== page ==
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Charlotte Laws, Ph.D. 
Member of the 
 Greater Valley Glen Council
21781 Ventura Blvd., Suite 633
Woodland Hills, CA 91364
Tel.  818.346.5280
Fax.  818.985.1690 

Dr. Charlotte Laws - Councilperson Valley Glen

How to make Los Angeles a "No-Kill Shelter City"

In California we spend $140 million to house and kill animals. In the U.S. the figure is $2 billion.

There are 6 shelters in L.A. and 60% of shelter animals are killed or 34,000 per year (93 per day). L.A. Animal Services budget was $14 million in 2003 and $13 million went to salaries.

In Los Angeles, we are building two new shelters and renovating five at a cost of between $150 million - $250 million; we are simply warehousing more animals. . If we could make L.A. no-kill, we could save taxpayers money and save animals lives.

A. Mayor Hahn needs to appoint Director of Animal Services who embraces the goal of making L.A. a no-kill shelter city. Oakland is a good model to follow; animal control works with hand in hand with nonprofits. They are almost a no-kill city.

B. $200 million in nonprofit money is available from Maddie's Fund to turn cities into no-kill shelter cities. Probably L.A. would get about $20 million from the fund, but it depends on the proposal made (in other words, what we need).

No one from Los Angeles has ever approached Maddie's fund. The following areas have put no-kill structures in place or are in the process of doing so:  San Francisco, the state of Utah, New York City, counties in NY, Arizona and Florida, the city of Lodi, California.

It requires setting up a 10 year plan. Nathan Winograd—who has successfully done this in Ithica, New York and who has worked with Maddie's Fund--might be willing to relocate to L.A. to head the nonprofit side of this program

Nonprofit money would have to be raised to match the money from Maddie's Fund, but again this could come from a handful of corporations. This matching money is necessary only because Los Angeles is such a huge project, and Maddie's Fund does not want to drain its pot on one city. In New York, they raised five million in one day; they have almost reached their $16 million final goal in only a few months. They will receive another $16 million from Maddie's fund.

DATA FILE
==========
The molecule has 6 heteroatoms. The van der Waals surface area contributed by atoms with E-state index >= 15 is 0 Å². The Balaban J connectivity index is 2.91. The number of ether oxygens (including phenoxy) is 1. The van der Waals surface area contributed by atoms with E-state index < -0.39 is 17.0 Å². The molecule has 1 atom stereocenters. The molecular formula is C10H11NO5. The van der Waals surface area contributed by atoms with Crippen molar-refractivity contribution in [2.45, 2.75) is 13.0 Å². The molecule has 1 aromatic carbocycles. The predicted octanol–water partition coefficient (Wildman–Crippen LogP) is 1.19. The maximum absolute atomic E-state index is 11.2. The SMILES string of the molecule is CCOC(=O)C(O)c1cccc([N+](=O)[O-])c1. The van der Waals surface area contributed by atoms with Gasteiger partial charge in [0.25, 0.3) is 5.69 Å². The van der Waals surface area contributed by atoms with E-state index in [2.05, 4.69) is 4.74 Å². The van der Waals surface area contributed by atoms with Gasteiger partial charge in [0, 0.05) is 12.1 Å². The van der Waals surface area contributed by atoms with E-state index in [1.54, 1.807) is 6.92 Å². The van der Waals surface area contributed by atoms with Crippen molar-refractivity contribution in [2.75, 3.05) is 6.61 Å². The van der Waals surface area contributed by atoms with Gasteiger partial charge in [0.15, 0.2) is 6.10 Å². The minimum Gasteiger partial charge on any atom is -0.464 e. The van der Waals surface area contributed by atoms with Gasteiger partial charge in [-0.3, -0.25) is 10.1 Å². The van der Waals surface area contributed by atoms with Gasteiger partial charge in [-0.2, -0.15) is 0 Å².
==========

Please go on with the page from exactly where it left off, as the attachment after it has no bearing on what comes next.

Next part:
The Maddie's Fund approach is two-pronged: 1) adoption program, 2) spay/neuter program. Maddie's Fund directly pays vets to do the spay /neutering ($20 by public; vet gets between $50-$110 per animal from the fund). It pays the nonprofit(s) to handle the adoption side; the minimum received is $150 per animal. It will not give any money directly to the city because it has little faith in government.

To get the money, we need to:

            1. Define the boundaries that we want to turn into no-kill shelter areas, i.e. the city of Los Angeles.

            2. Establish a facility: 

a. The only current nonprofit facility large enough is the SPCA LA. They need to be convinced or an alternative needs to be established.

b. An alternative facility could be built by corporate sponsor(s) such as Petco or Petsmart who might want to place their corporate name on the structure (i.e. The Staples Center). I am speaking with corporations now. The money used to build the structure could qualify as our 50% of the funds; the rest could come from Maddie's Fund.

c. Lease the new city shelters to the nonprofit if they are not going to be in full use or if this seems at all feasible to the new General Manager of Animal Services.

            3. The proposal would be written and submitted by Winograd (or others) to the Maddie's Fund. Volunteers have written the proposal in some cities.

            4. Upon approval, the L.A. city ordinance (which boosts licensing fee for unaltered animals from $30 to $100 and requires spay/neuter) would have to be overturned by the city council. We cannot get any money with this ordinance in place. Maddie's Fund is adamant about this.